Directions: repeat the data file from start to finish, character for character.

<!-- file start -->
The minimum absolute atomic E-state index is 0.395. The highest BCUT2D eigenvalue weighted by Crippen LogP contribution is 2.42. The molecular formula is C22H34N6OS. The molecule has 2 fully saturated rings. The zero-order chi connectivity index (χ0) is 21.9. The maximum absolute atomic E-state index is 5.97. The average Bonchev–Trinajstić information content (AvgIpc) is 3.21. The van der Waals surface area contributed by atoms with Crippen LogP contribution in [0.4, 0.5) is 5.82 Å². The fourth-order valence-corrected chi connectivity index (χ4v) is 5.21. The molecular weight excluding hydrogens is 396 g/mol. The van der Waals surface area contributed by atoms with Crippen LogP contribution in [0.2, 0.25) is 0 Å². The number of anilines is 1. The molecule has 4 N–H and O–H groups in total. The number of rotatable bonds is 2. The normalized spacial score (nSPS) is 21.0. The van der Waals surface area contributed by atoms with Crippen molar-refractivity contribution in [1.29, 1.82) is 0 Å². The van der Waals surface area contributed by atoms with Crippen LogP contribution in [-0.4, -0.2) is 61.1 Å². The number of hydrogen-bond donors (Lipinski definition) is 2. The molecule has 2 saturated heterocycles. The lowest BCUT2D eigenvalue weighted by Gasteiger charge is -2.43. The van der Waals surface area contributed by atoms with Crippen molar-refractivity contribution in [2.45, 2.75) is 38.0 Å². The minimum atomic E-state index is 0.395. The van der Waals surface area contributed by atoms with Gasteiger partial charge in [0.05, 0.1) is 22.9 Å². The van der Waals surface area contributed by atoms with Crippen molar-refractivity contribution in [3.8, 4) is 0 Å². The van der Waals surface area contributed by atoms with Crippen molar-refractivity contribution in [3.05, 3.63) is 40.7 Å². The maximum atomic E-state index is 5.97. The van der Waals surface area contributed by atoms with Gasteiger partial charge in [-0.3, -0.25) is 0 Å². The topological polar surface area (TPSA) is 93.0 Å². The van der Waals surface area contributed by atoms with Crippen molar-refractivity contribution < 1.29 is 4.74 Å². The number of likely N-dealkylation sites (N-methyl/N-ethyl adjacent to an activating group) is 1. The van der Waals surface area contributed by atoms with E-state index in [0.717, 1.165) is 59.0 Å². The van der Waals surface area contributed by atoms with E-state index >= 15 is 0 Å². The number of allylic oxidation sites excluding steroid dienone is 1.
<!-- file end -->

The minimum absolute atomic E-state index is 0.395. The highest BCUT2D eigenvalue weighted by Crippen LogP contribution is 2.42. The molecular formula is C22H34N6OS. The molecule has 2 fully saturated rings. The zero-order chi connectivity index (χ0) is 21.9. The maximum absolute atomic E-state index is 5.97. The average Bonchev–Trinajstić information content (AvgIpc) is 3.21. The van der Waals surface area contributed by atoms with Crippen LogP contribution in [0.4, 0.5) is 5.82 Å². The fourth-order valence-corrected chi connectivity index (χ4v) is 5.21. The molecular weight excluding hydrogens is 396 g/mol. The van der Waals surface area contributed by atoms with Crippen LogP contribution in [0.2, 0.25) is 0 Å². The number of anilines is 1. The molecule has 4 N–H and O–H groups in total. The number of rotatable bonds is 2. The normalized spacial score (nSPS) is 21.0. The van der Waals surface area contributed by atoms with Crippen molar-refractivity contribution in [1.29, 1.82) is 0 Å². The van der Waals surface area contributed by atoms with Crippen LogP contribution in [-0.4, -0.2) is 61.1 Å². The number of hydrogen-bond donors (Lipinski definition) is 2. The molecule has 2 saturated heterocycles. The lowest BCUT2D eigenvalue weighted by Gasteiger charge is -2.43. The van der Waals surface area contributed by atoms with Crippen molar-refractivity contribution in [2.45, 2.75) is 38.0 Å². The minimum atomic E-state index is 0.395. The van der Waals surface area contributed by atoms with Gasteiger partial charge in [0.05, 0.1) is 22.9 Å². The van der Waals surface area contributed by atoms with Crippen molar-refractivity contribution in [3.8, 4) is 0 Å². The van der Waals surface area contributed by atoms with Crippen molar-refractivity contribution in [3.05, 3.63) is 40.7 Å². The maximum atomic E-state index is 5.97. The van der Waals surface area contributed by atoms with Gasteiger partial charge in [-0.3, -0.25) is 0 Å². The topological polar surface area (TPSA) is 93.0 Å². The van der Waals surface area contributed by atoms with Crippen molar-refractivity contribution < 1.29 is 4.74 Å². The number of likely N-dealkylation sites (N-methyl/N-ethyl adjacent to an activating group) is 1. The van der Waals surface area contributed by atoms with E-state index in [0.717, 1.165) is 59.0 Å². The van der Waals surface area contributed by atoms with E-state index >= 15 is 0 Å². The number of allylic oxidation sites excluding steroid dienone is 1.